Against this background, the mental gymnastics of Ubisoft, which once argued in all seriousness that The Division 2 and Far Cry 5 are far from politics, looks even funnier. Four months ago, after playing a small section of Valhalla at the press screening, I already noted that the studio diligently avoids the most inconvenient aspects of real history. Everything is true, but in the release version of the game the situation is even more absurd: the Vikings are pathologically incapable of making mistakes, and the damned Anglo-Saxons, on the contrary, are always wrong.
Eyvor robbing monasteries? Well, this is out of dire need in order to obtain resources for the development of the settlement. And in general: accumulating wealth is not Christian, so the Raven clan is doing the Catholics a favor. Eyvor without hesitation kills hundreds of Englishmen and burns the houses of peasants? It is their own fault that they dared to defend their native land from foreign invaders, they could simply shrug their shoulders and lay down their arms. Eivor overthrows legitimate monarchs and puts puppets in their place? Under the new rulers, the people who had previously hated the Danes, as if by magic, began to live happily ever after. Brother Wolf never questions ethics, and the game only takes the courage a couple of times to condemn the raider way of life through the lips of some NPCs. But even so, the position of the British is presented as if they were just grumbling about nonsense. Well that’s right: otherwise, it’s not even the hour,

Raids on monasteries quickly become boring, but at first they make a strong impression. Music, war cries, the sound of a bugle – adrenaline rushes over the edge

However, an extremely skilful world-building saves the narrative from complete failure. Although almost all hostile Anglo-Saxons (and not only them) are drawn as caricatured Disney villains, the developers showed ordinary people to be extremely human. Assassin’s Creed Valhalla is almost the only game in the series where the traditional disclaimer, reminding that the project was created by a “multicultural team,” takes on a real, and not just a PR sense. Because England is not inhabited by abstract Englishmen, but by many different peoples – and the authors honestly try to show their features, similarities and differences. The world here is revealed not only in battles: bloody battles in the glory of Odin are only part of the adventure.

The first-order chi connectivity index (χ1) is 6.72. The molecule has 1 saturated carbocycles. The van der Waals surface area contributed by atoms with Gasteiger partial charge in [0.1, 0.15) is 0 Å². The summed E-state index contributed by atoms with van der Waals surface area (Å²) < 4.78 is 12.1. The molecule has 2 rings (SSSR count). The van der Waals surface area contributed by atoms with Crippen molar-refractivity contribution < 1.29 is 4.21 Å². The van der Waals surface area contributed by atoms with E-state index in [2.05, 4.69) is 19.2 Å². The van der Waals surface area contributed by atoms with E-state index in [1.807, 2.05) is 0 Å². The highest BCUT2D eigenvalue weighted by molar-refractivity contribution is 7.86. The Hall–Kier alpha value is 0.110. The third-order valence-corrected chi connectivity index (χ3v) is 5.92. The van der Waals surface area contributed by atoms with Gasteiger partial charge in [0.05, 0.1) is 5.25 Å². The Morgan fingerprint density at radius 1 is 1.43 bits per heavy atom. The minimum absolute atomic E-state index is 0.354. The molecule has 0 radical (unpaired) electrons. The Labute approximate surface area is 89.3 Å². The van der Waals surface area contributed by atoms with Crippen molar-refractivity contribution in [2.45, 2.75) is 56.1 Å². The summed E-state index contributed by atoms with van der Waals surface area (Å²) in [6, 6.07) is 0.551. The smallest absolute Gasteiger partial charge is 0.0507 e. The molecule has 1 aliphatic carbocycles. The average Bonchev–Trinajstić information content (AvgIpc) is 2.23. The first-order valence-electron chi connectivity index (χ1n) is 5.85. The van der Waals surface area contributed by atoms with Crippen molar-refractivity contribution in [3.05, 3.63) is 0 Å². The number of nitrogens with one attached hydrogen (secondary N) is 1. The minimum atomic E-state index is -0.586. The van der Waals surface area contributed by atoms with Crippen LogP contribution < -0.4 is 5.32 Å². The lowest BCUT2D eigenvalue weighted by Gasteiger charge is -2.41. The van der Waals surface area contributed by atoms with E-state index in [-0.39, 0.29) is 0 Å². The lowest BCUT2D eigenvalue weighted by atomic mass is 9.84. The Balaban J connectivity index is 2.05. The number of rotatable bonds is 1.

In one of the plot arcs, Eyvor finds himself in a village of the Celts, where Samhain is celebrated, and, unexpectedly for himself, gladly walks from house to house and begs for sweets, dressed up in spirit. It’s just like raids, only people themselves give you the trophies! In another arch, where it is necessary to help with the funeral of the old Jarl, the mourning Danes threaten with reprisal the unfortunate Anglo-Saxon: he, with the best intentions, sprinkled the body of the deceased with holy water, so that if the Jarl were suddenly not accepted to Valhalla, he would go to Christian paradise. When Eyvor and his raiders first sail past the monastery, the drakkar team is surprised: who in their right mind would worship the cross on which their god was killed? And after several plot fights, you need to decide whether to put his ax into the hands of the defeated enemy – the way to Valhalla is forbidden for the drangs without weapons. Which is stronger:

Points of interest are also intelligently tied to the cultural characteristics of the setting. Druid temples, sacrificial altars, stone circles, cairns where you need to build pyramids from cobblestones …